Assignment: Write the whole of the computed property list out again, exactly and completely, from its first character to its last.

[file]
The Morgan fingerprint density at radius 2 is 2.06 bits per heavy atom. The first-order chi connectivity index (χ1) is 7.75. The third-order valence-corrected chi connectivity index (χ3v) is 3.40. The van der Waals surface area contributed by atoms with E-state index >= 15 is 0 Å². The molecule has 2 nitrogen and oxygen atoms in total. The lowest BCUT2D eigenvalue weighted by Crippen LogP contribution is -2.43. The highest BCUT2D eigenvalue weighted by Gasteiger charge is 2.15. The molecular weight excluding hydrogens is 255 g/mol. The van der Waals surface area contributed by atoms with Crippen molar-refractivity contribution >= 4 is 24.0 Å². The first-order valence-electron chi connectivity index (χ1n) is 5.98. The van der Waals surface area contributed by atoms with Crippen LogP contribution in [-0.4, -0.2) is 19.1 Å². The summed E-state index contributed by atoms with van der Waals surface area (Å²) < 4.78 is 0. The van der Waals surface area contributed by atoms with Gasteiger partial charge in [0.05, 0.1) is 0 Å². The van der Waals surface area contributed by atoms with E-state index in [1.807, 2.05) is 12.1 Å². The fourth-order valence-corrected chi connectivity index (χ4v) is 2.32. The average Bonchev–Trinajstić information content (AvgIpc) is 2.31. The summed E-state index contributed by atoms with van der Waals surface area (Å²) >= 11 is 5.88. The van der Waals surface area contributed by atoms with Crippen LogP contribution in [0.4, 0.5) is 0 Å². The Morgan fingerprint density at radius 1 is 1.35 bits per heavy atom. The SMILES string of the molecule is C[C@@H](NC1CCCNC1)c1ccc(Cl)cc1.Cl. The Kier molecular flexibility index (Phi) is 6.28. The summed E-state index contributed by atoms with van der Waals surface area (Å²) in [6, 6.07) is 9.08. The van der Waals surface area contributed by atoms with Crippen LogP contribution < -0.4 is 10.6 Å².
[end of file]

The Morgan fingerprint density at radius 2 is 2.06 bits per heavy atom. The first-order chi connectivity index (χ1) is 7.75. The third-order valence-corrected chi connectivity index (χ3v) is 3.40. The van der Waals surface area contributed by atoms with E-state index >= 15 is 0 Å². The molecule has 2 nitrogen and oxygen atoms in total. The lowest BCUT2D eigenvalue weighted by Crippen LogP contribution is -2.43. The highest BCUT2D eigenvalue weighted by Gasteiger charge is 2.15. The molecular weight excluding hydrogens is 255 g/mol. The van der Waals surface area contributed by atoms with Crippen molar-refractivity contribution >= 4 is 24.0 Å². The first-order valence-electron chi connectivity index (χ1n) is 5.98. The van der Waals surface area contributed by atoms with Crippen LogP contribution in [-0.4, -0.2) is 19.1 Å². The summed E-state index contributed by atoms with van der Waals surface area (Å²) < 4.78 is 0. The van der Waals surface area contributed by atoms with Gasteiger partial charge in [0.05, 0.1) is 0 Å². The van der Waals surface area contributed by atoms with E-state index in [1.807, 2.05) is 12.1 Å². The fourth-order valence-corrected chi connectivity index (χ4v) is 2.32. The average Bonchev–Trinajstić information content (AvgIpc) is 2.31. The summed E-state index contributed by atoms with van der Waals surface area (Å²) >= 11 is 5.88. The van der Waals surface area contributed by atoms with Crippen LogP contribution in [0.4, 0.5) is 0 Å². The Morgan fingerprint density at radius 1 is 1.35 bits per heavy atom. The SMILES string of the molecule is C[C@@H](NC1CCCNC1)c1ccc(Cl)cc1.Cl. The Kier molecular flexibility index (Phi) is 6.28. The summed E-state index contributed by atoms with van der Waals surface area (Å²) in [6, 6.07) is 9.08. The van der Waals surface area contributed by atoms with Crippen LogP contribution < -0.4 is 10.6 Å².